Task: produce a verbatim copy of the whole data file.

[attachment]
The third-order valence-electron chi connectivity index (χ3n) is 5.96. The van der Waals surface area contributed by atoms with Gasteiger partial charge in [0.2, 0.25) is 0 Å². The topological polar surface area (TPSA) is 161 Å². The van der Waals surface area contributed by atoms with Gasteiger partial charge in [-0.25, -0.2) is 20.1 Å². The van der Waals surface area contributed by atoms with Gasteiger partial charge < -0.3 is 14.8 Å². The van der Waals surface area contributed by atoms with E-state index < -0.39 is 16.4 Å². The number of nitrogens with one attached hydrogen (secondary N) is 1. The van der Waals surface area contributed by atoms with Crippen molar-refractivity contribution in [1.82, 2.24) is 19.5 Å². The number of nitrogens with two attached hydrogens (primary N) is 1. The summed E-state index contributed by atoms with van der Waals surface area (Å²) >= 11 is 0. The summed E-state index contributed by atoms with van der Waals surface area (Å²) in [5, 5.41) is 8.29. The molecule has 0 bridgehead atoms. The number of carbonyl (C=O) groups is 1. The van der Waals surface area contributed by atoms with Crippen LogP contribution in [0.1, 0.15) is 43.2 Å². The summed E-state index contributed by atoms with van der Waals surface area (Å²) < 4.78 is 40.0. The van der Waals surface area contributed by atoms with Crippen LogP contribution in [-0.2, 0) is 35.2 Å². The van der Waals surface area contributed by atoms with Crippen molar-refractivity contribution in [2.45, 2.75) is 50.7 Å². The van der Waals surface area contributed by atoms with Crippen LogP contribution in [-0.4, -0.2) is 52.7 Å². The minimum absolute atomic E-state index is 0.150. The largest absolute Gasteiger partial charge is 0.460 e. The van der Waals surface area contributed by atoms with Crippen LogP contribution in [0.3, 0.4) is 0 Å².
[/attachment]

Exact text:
The third-order valence-electron chi connectivity index (χ3n) is 5.96. The van der Waals surface area contributed by atoms with Gasteiger partial charge in [0.2, 0.25) is 0 Å². The topological polar surface area (TPSA) is 161 Å². The van der Waals surface area contributed by atoms with Gasteiger partial charge in [-0.25, -0.2) is 20.1 Å². The van der Waals surface area contributed by atoms with Gasteiger partial charge < -0.3 is 14.8 Å². The van der Waals surface area contributed by atoms with E-state index < -0.39 is 16.4 Å². The number of nitrogens with one attached hydrogen (secondary N) is 1. The van der Waals surface area contributed by atoms with Crippen molar-refractivity contribution in [1.82, 2.24) is 19.5 Å². The number of nitrogens with two attached hydrogens (primary N) is 1. The summed E-state index contributed by atoms with van der Waals surface area (Å²) >= 11 is 0. The summed E-state index contributed by atoms with van der Waals surface area (Å²) in [5, 5.41) is 8.29. The molecule has 0 bridgehead atoms. The number of carbonyl (C=O) groups is 1. The van der Waals surface area contributed by atoms with Crippen LogP contribution in [0.1, 0.15) is 43.2 Å². The summed E-state index contributed by atoms with van der Waals surface area (Å²) < 4.78 is 40.0. The van der Waals surface area contributed by atoms with Crippen LogP contribution in [-0.2, 0) is 35.2 Å². The van der Waals surface area contributed by atoms with Crippen molar-refractivity contribution in [2.45, 2.75) is 50.7 Å². The van der Waals surface area contributed by atoms with Crippen LogP contribution in [-0.4, -0.2) is 52.7 Å². The minimum absolute atomic E-state index is 0.150. The largest absolute Gasteiger partial charge is 0.460 e. The van der Waals surface area contributed by atoms with Crippen LogP contribution in [0.3, 0.4) is 0 Å².